bridle and urge him forward with the butt-end of his whip and untranslateable maledictions.
That Mr. Pike acted with consummate judgment in sending Messrs. Shum and Snoddy in front to feel the way, instead of undertaking that task himself, was very soon made apparent, for they had not proceeded half a mile before they suddenly floundered up to their waists in a bog. It is true that Achille, the patache-proprietor, shouted to them to keep to the right, and thus avoid the tourbière, but as they did not understand a word he said, and had no experience in bog-trotting, they kept, of course, to the left, and were-as Mr. Crake remarked-"in for it." The getting out again involved them in a good deal of dirt and difficulty, and when once they stood on dry land again they declined the duty of pioneering any further, and were ordered by the indignant commanderin-chief to the rear, where they slowly followed the patache, the mud and water squelching in their boots at every step they took. Mr. Pike and his staff, profiting by experience, also "fell back on the main body," and in the course of an hour "debouched" upon Ambleteuse, "right in front"—that is to say, Ambleteuse was right in front of them, and they entered it.
As the French people are the earliest risers in the worldpose they never go to bed-the whole population of the village was what Mr. Crake called "on the kee-vee," and showed quite as much curiosity as was agreeable to the unexpected travellers: rather more, perhaps, than was altogether pleasant to Messrs. Shum and Snoddy, whose mud-bath had not greatly improved their personal appearance. A few words, however, from Achille explained the meaning of this sudden invasion, and they were not made prisoners, as Mr. Sawkins had anticipated when first the party were surrounded. On the contrary, a breakfast of bread, milk, and eggs was purveyed at the little inn, which, by-the-by, bears the sign of "Le maquereau frais," and thus cheered and refreshed-the gentlemen topping off" with small glasses of fiery brandy, known in the neighbouring camp as "sacré-chien"-the pilgrims once more pursued their route.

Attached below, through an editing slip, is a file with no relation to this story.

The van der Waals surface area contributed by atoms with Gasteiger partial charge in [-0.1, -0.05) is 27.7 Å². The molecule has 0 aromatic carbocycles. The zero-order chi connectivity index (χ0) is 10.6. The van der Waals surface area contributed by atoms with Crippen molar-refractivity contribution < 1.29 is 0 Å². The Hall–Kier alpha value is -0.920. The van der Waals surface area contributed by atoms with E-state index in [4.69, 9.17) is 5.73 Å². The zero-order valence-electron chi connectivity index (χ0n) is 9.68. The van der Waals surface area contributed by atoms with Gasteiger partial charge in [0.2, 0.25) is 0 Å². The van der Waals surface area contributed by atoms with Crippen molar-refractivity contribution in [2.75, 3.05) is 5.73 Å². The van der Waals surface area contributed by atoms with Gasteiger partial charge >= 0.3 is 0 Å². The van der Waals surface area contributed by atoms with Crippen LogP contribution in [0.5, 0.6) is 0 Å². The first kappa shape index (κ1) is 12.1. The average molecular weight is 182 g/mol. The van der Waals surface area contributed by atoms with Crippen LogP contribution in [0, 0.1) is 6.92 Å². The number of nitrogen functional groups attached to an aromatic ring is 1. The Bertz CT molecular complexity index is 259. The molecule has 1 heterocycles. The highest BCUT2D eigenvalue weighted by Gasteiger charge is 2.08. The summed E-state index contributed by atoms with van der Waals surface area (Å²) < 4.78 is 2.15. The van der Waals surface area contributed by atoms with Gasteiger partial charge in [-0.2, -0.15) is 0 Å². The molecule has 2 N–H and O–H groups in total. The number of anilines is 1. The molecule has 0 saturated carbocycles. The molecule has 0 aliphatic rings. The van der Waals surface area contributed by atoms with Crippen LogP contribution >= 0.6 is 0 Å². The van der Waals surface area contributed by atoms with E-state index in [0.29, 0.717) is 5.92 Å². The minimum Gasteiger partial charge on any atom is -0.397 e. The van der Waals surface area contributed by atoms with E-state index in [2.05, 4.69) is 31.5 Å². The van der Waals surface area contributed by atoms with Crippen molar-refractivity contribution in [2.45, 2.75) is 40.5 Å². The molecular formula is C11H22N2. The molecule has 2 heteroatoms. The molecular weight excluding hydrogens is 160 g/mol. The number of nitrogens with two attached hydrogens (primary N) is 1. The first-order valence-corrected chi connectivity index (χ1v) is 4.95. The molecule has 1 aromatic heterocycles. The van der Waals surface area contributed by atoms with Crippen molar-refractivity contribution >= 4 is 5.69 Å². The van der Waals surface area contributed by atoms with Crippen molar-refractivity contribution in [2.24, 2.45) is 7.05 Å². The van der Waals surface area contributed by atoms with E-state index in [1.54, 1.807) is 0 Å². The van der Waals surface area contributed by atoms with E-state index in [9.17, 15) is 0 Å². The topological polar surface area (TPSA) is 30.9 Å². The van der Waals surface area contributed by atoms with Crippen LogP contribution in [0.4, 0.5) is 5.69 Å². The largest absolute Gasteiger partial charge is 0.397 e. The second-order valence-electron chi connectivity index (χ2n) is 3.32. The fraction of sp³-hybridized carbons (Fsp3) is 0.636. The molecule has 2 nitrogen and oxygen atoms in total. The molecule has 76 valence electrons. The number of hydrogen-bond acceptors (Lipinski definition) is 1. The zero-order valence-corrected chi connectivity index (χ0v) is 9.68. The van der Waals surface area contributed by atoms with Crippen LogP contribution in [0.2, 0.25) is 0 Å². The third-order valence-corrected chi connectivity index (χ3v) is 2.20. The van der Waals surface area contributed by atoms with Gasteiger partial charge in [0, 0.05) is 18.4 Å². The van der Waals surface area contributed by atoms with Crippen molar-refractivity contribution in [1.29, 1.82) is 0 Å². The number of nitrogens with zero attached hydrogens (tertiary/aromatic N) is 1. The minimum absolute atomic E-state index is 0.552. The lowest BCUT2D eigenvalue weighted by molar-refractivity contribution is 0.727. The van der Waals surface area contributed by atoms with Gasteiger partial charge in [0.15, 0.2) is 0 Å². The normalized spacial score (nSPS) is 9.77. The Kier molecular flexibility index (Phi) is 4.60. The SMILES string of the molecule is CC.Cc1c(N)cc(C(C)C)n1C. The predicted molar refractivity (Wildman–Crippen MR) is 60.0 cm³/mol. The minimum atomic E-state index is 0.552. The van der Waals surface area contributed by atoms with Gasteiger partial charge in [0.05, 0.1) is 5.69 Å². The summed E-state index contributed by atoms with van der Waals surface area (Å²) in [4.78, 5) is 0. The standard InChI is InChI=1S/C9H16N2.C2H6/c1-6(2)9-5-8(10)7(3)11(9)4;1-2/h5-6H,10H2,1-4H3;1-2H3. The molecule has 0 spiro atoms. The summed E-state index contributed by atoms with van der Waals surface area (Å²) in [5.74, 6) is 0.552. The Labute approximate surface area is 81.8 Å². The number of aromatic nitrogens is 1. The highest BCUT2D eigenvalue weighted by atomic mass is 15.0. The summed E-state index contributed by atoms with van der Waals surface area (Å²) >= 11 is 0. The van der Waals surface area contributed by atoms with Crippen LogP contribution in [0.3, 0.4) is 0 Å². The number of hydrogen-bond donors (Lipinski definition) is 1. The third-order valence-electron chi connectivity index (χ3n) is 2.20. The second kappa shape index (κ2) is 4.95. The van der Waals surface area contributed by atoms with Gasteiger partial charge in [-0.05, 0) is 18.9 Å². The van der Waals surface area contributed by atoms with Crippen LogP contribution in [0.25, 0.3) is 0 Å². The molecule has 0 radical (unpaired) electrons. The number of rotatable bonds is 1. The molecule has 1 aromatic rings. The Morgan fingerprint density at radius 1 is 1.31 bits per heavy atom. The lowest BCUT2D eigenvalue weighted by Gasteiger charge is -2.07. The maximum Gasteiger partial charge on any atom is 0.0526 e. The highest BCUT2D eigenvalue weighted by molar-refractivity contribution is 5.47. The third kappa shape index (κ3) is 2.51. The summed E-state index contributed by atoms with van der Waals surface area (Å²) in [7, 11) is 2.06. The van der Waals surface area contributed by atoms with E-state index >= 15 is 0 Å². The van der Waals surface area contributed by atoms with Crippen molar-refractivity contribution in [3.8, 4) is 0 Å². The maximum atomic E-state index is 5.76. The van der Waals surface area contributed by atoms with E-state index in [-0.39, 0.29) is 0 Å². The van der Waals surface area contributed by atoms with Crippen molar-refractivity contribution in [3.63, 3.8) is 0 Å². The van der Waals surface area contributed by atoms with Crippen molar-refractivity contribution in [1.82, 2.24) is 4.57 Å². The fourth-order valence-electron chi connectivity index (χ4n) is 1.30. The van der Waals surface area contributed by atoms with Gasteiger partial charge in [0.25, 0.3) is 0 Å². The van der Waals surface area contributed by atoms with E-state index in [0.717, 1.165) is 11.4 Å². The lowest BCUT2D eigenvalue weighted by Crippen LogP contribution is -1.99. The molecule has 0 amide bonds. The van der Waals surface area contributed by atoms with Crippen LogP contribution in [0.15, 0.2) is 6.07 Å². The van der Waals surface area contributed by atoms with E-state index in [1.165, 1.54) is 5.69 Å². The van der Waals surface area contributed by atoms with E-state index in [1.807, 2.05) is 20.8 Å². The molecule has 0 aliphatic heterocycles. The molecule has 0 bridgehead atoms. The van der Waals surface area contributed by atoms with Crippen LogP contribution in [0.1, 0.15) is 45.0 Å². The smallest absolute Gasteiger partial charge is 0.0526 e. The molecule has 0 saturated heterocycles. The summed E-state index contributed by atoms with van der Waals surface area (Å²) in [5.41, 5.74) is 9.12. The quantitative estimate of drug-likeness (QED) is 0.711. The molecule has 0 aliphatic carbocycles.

They stood in need of a little brandy, even if it was not exactly the best of its kind, for they had a long pull across the country to Macquinghen, and from thence to Wimille. There is something in a French hill which makes it seem as if you could never get to the top of it, and something in a French cross-road which very much makes you wish that you had never set foot on it. The hills which Messrs. Pike and Company breasted, and the roads along which they laboured, sufficiently tested their mettle, and what Mr. Sawkins suffered in the hinder partof the patache-where he was not provided, like the ladies, with a cushion, has since supplied him with a subject that bids fair to rival the reminiscences of Coxheath.
On an eminence just above Wimille the party came in sight of the camp, and halted to view it and take breath at the same time; Mr. Pike, as skilful in castrametation as in most other military matters, openly condemned the huts which, he said, were not near so "soldierlike" as tents and marquees, his principal reason being, that "you couldn't strike 'em and carry 'em off in the baggidge-waggings." Mr. Pike would have amplified on this theme, but the ladies and Mr. Sawkins